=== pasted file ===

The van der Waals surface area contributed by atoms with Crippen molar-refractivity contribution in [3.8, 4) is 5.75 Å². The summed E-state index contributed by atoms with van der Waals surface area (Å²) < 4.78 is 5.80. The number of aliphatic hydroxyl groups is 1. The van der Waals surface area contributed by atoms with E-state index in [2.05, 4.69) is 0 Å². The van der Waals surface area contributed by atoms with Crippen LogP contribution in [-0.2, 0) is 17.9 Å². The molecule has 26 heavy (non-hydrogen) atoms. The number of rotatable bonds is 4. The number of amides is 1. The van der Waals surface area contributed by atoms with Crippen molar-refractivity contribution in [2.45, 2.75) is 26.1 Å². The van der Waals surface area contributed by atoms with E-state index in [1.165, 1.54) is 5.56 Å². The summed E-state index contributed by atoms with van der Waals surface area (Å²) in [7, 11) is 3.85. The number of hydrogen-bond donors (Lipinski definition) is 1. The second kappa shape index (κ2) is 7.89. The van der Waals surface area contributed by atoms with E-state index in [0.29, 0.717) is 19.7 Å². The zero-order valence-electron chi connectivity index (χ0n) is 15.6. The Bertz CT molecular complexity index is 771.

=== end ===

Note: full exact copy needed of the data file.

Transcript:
The van der Waals surface area contributed by atoms with Crippen molar-refractivity contribution in [3.8, 4) is 5.75 Å². The summed E-state index contributed by atoms with van der Waals surface area (Å²) < 4.78 is 5.80. The number of aliphatic hydroxyl groups is 1. The van der Waals surface area contributed by atoms with E-state index in [2.05, 4.69) is 0 Å². The van der Waals surface area contributed by atoms with Crippen LogP contribution in [-0.2, 0) is 17.9 Å². The molecule has 26 heavy (non-hydrogen) atoms. The number of rotatable bonds is 4. The number of amides is 1. The van der Waals surface area contributed by atoms with Crippen molar-refractivity contribution in [2.45, 2.75) is 26.1 Å². The van der Waals surface area contributed by atoms with E-state index in [1.165, 1.54) is 5.56 Å². The summed E-state index contributed by atoms with van der Waals surface area (Å²) in [7, 11) is 3.85. The number of hydrogen-bond donors (Lipinski definition) is 1. The second kappa shape index (κ2) is 7.89. The van der Waals surface area contributed by atoms with E-state index in [0.29, 0.717) is 19.7 Å². The zero-order valence-electron chi connectivity index (χ0n) is 15.6. The Bertz CT molecular complexity index is 771.